The past seven years of the Walsh administration have seen a sea-change in Boston. Housing production has taken off from the abysmal levels seen in the Flynn and Menino years and the skyline of Boston is rapidly changing as infill development patches gaps in neighborhoods.
Previous administrations valued stasis as a counterweight to postwar population flight, attempting to preserve the city of yesteryear. Neighborhoods were frozen in amber, and home prices rose. Walsh oriented the system toward growth, while making no fundamental changes.
As we saw from steadily increasing prices and – until the start of the pandemic – rents, however, this has not been enough. The number of homes built in Boston in recent years is high by the standards of pricier, minimal–growth coastal cities like New York, but it is approximately half the rate of lower-rent cities such as Seattle, whose median rent is three-quarters Boston’s, and Houston, where rents are half those in the Hub.
While the Walsh administration has set vague parameters for the types of projects it will approve, by keeping these rules inchoate and unwritten it has limited both the number of homes built and who can build them. It also continues to empower local gadflies to abuse the review process and block housing. Recent research has shown that these “neighborhood defenders” are wealthier, whiter and unrepresentative of local opinion. The resulting system delivers moderate amounts of housing but cements underlying inequities.
An excellent example of this problem can be found in pricey Charlestown, where redevelopment of roughly 1,000 Boston Housing Authority homes, financed by 1,689 units of new market–rate housing on-site, was under BPDA review for nearly five years before being approved this month, despite clear support from the public housing complex’s residents. Local NIMBYs battled over the number of new units to be built in one of Boston’s most expensive neighborhoods, keeping our neediest citizens in substandard housing by delaying the project. At the same time, our politicians refused to take a public stand encouraging rapid approval and construction.
Current System Is an Obstacle
Mayoral candidate and City Councilor Michelle Wu presents a different vision, elaborated with numerous reform plans. She fundamentally understands a key truth: Our antiquated zoning and system of variances is an obstacle to building for the future. This insight has been missing from the Walsh years; where we have had master planning, it hasn’t been codified into zoning, nearly leading to an Amazon distribution center next to an MBTA Red Line station in one egregious example. Clear, consistent rules are necessary for open and fair governance, where you don’t have to be wealthy or well–connected to build or find affordable homes.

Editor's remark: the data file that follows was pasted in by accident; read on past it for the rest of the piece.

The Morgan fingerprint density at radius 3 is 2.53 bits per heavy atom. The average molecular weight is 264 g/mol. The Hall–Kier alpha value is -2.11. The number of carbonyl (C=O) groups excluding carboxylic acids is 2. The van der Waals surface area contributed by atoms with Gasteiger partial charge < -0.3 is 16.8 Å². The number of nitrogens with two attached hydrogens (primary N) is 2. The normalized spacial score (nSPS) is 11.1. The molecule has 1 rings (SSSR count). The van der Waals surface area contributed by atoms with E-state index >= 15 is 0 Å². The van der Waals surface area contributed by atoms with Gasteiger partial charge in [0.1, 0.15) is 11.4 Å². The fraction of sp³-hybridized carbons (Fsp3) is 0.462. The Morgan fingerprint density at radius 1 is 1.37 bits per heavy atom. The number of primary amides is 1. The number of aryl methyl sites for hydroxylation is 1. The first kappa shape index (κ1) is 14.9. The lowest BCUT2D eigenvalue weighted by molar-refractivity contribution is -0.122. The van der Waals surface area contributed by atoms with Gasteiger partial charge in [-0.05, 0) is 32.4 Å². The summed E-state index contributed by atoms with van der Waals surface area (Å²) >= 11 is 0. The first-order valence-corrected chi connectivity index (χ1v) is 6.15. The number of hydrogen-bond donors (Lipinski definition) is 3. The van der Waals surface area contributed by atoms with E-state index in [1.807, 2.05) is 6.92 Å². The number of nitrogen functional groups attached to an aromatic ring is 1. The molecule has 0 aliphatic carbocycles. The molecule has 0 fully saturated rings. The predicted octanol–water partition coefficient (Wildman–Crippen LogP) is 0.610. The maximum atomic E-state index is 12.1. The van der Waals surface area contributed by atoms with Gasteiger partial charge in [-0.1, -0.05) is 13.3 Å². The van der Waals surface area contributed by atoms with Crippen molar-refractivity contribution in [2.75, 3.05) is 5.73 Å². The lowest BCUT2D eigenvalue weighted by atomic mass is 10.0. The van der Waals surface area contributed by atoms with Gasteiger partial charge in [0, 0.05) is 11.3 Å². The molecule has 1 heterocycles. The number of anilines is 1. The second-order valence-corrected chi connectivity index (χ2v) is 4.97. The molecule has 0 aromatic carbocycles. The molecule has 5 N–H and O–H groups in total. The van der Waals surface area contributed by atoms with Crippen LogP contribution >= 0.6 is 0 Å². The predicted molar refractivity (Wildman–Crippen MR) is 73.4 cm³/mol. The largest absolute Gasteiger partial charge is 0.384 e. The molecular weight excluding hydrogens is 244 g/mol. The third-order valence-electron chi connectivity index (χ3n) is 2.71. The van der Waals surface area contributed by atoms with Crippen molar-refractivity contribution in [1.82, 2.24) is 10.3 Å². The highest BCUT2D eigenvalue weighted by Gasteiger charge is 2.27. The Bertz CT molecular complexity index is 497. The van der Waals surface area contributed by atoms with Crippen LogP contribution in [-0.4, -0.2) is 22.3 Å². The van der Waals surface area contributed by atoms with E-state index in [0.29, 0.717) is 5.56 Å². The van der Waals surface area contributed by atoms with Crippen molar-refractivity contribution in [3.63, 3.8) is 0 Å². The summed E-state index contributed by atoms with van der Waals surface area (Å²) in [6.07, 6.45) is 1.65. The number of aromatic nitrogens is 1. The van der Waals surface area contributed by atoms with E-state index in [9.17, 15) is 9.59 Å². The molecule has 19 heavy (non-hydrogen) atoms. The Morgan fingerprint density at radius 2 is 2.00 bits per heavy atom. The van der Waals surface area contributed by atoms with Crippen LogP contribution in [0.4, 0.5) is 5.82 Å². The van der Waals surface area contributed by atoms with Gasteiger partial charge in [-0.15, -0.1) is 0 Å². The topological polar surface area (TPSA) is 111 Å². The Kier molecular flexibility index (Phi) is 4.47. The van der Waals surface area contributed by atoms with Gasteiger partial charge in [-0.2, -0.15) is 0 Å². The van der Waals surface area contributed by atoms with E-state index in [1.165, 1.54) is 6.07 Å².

The need for reform has focused so far on the Boston Planning & Development Agency and the city Zoning Board of Appeal. While the rules governing these institutions need to be reformed, their current structure, focused on planning and development, insulated from direct public pressure has been essential to enabling nearly all of Boston’s housing growth.” The BPDA has been critical to approving tens of thousands of affordable homes and workforce housing across the city. The development boom has also fed massive amounts of money into Boston’s affordable housing budget, funding permanently stabilized rents in existing buildings and building thousands of new affordable units.
Building dense housing near transit, especially downtown, is one of our strongest climate policies, especially at the municipal level. The alternative to more housing in Boston is car-centric, greenhouse-gas-spewing exurban development, all too frequently out–of–state in places like Arizona and Florida, and higher housing costs for working- and middle-class city residents. A robustly growing population in 2010 became a slightly decreasing one by 2019 thanks to the price of housing and its limited supply – we are in the middle of a biotechnological revolution and the fundamental drivers of the region’s economy have never been stronger.
Time to Think Bigger
This fundamental tension, between outdated institutions that deliver progress on housing, albeit not enough, and the need for fundamental reform necessary for a more equitable future, will underlie this year’s mayoral race.
Boston’s next mayor needs to think bigger and seek ways to bend our archaic processes towards a long–term vision: codifying master plans, incentivizing affordable development through density bonuses and clarifying the Walsh administration’s guidance for dense development in places that have seen much of it already. A proposal from councilors Kenzie Bok and Matt O’Malley to expedite affordable housing approvals offers an example of these imperatives in action: In large parts of the city, it is still nearly profitable to build affordable and workforce housing without a subsidy.
The next mayor should be asked how they will triple permitting and building again as Walsh did when taking over from former Mayor Tom Menino; how they will enable developers to build at all price points; and how they will tie development to transit, bikes and walking, and to our climate future.
Why should one of America’s most successful and wealthiest cities not be its fastest-growing? Building more housing is critical to ensuring that all can benefit, that the proceeds of progress don’t end up exclusively in the pockets of landlords and that we can build the diverse and innovative city of the future.
Jacob Oppenheim is a board member for Abundant Housing MA.